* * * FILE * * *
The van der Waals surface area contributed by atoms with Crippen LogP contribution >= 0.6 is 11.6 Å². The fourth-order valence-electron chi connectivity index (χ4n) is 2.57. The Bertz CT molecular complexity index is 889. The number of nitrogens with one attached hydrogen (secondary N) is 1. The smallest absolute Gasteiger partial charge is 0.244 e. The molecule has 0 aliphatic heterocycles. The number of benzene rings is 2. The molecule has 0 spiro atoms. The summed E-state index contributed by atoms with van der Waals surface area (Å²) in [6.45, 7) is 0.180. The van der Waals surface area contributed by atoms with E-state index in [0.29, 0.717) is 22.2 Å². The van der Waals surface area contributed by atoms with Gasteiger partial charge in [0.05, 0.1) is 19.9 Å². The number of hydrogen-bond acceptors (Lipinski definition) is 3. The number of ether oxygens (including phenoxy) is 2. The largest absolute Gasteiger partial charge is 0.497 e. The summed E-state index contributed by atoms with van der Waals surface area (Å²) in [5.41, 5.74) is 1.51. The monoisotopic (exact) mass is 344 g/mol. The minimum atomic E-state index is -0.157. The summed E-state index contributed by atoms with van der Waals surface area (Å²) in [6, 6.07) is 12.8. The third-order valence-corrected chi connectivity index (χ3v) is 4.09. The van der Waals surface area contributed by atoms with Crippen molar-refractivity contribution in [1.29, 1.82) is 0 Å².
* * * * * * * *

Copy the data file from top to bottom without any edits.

The van der Waals surface area contributed by atoms with Crippen LogP contribution >= 0.6 is 11.6 Å². The fourth-order valence-electron chi connectivity index (χ4n) is 2.57. The Bertz CT molecular complexity index is 889. The number of nitrogens with one attached hydrogen (secondary N) is 1. The smallest absolute Gasteiger partial charge is 0.244 e. The molecule has 0 aliphatic heterocycles. The number of benzene rings is 2. The molecule has 0 spiro atoms. The summed E-state index contributed by atoms with van der Waals surface area (Å²) in [6.45, 7) is 0.180. The van der Waals surface area contributed by atoms with E-state index in [0.29, 0.717) is 22.2 Å². The van der Waals surface area contributed by atoms with Gasteiger partial charge in [0.05, 0.1) is 19.9 Å². The number of hydrogen-bond acceptors (Lipinski definition) is 3. The number of ether oxygens (including phenoxy) is 2. The largest absolute Gasteiger partial charge is 0.497 e. The summed E-state index contributed by atoms with van der Waals surface area (Å²) in [5.41, 5.74) is 1.51. The monoisotopic (exact) mass is 344 g/mol. The minimum atomic E-state index is -0.157. The summed E-state index contributed by atoms with van der Waals surface area (Å²) in [6, 6.07) is 12.8. The third-order valence-corrected chi connectivity index (χ3v) is 4.09. The van der Waals surface area contributed by atoms with Crippen molar-refractivity contribution in [1.29, 1.82) is 0 Å².